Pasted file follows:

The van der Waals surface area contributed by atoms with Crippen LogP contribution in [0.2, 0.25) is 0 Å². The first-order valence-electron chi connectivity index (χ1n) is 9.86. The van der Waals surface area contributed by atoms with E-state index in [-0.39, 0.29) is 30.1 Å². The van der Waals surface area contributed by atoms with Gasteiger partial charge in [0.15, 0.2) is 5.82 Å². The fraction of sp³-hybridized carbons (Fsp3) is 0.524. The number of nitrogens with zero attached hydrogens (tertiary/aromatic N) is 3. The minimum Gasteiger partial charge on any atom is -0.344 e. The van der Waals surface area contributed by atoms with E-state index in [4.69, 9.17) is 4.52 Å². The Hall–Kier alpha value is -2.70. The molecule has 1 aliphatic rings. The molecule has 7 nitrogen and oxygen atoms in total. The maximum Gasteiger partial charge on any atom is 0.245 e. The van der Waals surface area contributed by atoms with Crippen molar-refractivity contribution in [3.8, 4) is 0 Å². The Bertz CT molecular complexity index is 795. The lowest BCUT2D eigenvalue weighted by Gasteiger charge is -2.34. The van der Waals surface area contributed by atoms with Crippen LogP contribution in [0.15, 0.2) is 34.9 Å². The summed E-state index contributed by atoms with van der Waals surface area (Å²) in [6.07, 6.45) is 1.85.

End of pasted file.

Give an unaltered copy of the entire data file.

The van der Waals surface area contributed by atoms with Crippen LogP contribution in [0.2, 0.25) is 0 Å². The first-order valence-electron chi connectivity index (χ1n) is 9.86. The van der Waals surface area contributed by atoms with E-state index in [-0.39, 0.29) is 30.1 Å². The van der Waals surface area contributed by atoms with Gasteiger partial charge in [0.15, 0.2) is 5.82 Å². The fraction of sp³-hybridized carbons (Fsp3) is 0.524. The number of nitrogens with zero attached hydrogens (tertiary/aromatic N) is 3. The minimum Gasteiger partial charge on any atom is -0.344 e. The van der Waals surface area contributed by atoms with E-state index in [4.69, 9.17) is 4.52 Å². The Hall–Kier alpha value is -2.70. The molecule has 1 aliphatic rings. The molecule has 7 nitrogen and oxygen atoms in total. The maximum Gasteiger partial charge on any atom is 0.245 e. The van der Waals surface area contributed by atoms with Crippen molar-refractivity contribution in [3.8, 4) is 0 Å². The Bertz CT molecular complexity index is 795. The lowest BCUT2D eigenvalue weighted by Gasteiger charge is -2.34. The van der Waals surface area contributed by atoms with Crippen LogP contribution in [0.15, 0.2) is 34.9 Å². The summed E-state index contributed by atoms with van der Waals surface area (Å²) in [6.07, 6.45) is 1.85.